Tuesday, October 19, 2010
Pilot In Command
Decision-making is key, not just for Red Bull Air Race competitors, but all general aviation pilots
Another decision-making factor, one of the most challenging to deal with in the air-racing world, is one that we’ve all faced before and might not even have known it. I call it the “cost-benefit trap.”
In aviation, the nonfinancial cost side of the cost-benefit equation is generally clear as it pertains directly to flight safety. The benefit side is less clear, especially in a noncommercial setting, but could be driven by ego, competition or something as trivial as not wanting to get stuck and spend the night 20 miles from a final destination. In the race environment I’m often faced with critical decisions influenced by emotion and the cost-benefit trap multiple times in a flight.
In the last race of the season, we were experiencing poor weather with showers on and off all day. Rain is a huge safety factor in the track as it drastically reduces the available G in a corner, significantly increasing the potential for a low-level accelerated stall. Airborne and in the final hold, engine leaned, prop set and positioning for my final run in, I was effectively “all systems go.”
Seconds before my clearance into the track, I had some light rain on the canopy and noticed a shower had begun on the north side of the track. Race control confirmed the track was clear of rain and cleared me into the track. Despite the pressures of being mentally and physically ready to go, TV cameras rolling and 100,000 fans in the grandstand, I aborted the run. When everything is ready to go and they give you the “Smoke-On” call, it’s not an easy decision to make based only on the chance of shower waiting for you on the 11-G corner from gate 3 to 4. It was a good decision as the rain forced a delay in racing.
This illustrates both how imperfect information and a cost-benefit trap can make a seemingly simple decision quite difficult. Whether it’s to the benefit of a happy sponsor for a win in the track or a happy spouse for making it home on time from a Sunday fly-in, it’s not worth the cost of even the smallest amount of unmanaged risk. I think we can all agree that both the sponsor and the spouse would rather accept the necessary change in plans over the potential alternatives.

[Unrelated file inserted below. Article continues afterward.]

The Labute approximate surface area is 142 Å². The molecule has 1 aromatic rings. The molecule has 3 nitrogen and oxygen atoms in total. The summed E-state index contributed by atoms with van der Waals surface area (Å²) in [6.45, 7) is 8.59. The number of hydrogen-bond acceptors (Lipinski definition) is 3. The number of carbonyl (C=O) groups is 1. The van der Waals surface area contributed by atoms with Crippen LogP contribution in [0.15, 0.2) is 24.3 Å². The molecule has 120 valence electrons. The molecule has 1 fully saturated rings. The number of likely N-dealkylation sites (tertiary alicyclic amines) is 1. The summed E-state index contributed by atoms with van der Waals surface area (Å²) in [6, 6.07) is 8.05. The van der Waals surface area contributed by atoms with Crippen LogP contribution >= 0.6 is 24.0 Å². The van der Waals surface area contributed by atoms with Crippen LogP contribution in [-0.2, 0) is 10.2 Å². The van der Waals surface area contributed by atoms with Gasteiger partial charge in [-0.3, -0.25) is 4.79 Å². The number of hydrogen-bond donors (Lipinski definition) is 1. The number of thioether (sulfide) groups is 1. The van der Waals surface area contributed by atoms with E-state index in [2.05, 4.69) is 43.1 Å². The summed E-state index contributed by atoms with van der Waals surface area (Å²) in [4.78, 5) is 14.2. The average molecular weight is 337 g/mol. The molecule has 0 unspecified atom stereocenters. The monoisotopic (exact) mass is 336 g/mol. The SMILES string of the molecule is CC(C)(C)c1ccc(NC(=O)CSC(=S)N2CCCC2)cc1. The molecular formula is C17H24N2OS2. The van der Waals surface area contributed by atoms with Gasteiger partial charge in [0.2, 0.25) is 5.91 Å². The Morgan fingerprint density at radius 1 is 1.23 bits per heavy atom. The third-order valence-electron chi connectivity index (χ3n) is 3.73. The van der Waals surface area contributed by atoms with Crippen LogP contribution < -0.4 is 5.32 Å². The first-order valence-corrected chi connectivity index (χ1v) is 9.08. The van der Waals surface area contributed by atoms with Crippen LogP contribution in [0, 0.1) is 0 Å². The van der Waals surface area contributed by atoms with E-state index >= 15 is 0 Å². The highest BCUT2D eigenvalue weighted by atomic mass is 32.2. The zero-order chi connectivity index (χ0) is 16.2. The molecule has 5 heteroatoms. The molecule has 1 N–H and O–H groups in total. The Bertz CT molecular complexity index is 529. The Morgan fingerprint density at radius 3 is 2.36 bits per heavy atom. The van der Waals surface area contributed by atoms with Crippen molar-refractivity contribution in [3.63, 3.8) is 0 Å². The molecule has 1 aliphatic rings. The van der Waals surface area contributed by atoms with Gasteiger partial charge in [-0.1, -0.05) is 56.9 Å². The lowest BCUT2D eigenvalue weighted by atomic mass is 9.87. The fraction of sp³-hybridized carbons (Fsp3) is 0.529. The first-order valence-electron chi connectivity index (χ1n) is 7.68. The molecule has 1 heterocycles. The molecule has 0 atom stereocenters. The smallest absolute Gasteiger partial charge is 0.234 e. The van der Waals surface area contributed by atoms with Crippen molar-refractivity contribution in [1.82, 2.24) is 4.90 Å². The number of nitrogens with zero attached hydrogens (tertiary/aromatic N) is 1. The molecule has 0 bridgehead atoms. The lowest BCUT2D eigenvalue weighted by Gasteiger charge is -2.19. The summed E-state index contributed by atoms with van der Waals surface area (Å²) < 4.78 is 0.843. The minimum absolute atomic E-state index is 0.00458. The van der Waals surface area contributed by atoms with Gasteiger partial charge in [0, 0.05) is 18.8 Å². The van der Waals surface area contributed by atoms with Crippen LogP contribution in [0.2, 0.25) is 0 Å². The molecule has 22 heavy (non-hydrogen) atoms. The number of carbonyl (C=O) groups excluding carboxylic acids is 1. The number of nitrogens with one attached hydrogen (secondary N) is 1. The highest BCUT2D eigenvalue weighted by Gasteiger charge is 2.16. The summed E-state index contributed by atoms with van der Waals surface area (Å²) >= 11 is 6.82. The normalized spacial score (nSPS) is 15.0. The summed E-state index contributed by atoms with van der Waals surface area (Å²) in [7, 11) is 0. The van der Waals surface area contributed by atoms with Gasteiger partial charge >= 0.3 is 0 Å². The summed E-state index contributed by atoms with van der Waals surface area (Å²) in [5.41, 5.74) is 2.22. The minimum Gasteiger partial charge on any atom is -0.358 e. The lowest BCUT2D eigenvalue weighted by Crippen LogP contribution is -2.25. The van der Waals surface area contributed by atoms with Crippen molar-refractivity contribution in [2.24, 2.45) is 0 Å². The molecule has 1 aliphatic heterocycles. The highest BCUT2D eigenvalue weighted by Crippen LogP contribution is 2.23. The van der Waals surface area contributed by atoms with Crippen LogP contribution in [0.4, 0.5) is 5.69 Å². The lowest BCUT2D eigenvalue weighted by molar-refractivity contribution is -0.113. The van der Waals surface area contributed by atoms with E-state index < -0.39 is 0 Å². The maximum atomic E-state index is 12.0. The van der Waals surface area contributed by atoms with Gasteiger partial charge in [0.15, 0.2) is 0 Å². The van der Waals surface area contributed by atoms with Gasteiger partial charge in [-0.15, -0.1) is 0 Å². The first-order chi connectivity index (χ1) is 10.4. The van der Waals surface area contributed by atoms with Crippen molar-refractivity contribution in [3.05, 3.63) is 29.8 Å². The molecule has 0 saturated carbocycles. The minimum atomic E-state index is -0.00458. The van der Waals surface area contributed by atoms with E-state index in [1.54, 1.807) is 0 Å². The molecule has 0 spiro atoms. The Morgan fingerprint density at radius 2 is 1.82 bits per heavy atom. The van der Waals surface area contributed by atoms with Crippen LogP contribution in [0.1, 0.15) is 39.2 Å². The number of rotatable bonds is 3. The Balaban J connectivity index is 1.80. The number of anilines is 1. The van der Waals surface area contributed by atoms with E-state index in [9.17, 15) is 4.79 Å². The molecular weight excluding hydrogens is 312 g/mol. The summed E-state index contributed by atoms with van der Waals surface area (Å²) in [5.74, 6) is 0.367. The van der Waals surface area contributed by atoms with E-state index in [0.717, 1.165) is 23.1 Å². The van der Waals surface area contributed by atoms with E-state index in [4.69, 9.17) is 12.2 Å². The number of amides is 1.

From the last example, you can see how one of the biggest contributors to a poor decision can be imperfect information. This could come in the form of an inaccurate weather forecast or even a faulty fuel gauge. Be defensive with the information you use to make a decision and always consider the possibility it’s not perfect. When I race, I have to trust my aircraft and my track data 100%. However, if something isn’t right, I’m ready to alter my plan in an instant because I accept the possibility that something might have changed.
Strong pilot decision-making is the boundary layer that separates us from the often immediate and potentially dangerous consequences we all can face as a result of poor decisions in the air, whether racing under a 40-foot bridge or in the pattern at your flying club. The next time you fly, don’t forget to bring your head with you to keep your hands and feet company!
Pete McLeod, 26, is the youngest pilot ever to compete in the Red Bull Air Race. In 2010, Pete captured 33 world championship points, finishing the season in fifth place overall. Pete grew up flying float planes in northern Canada and excelled at unlimited competition aerobatics.
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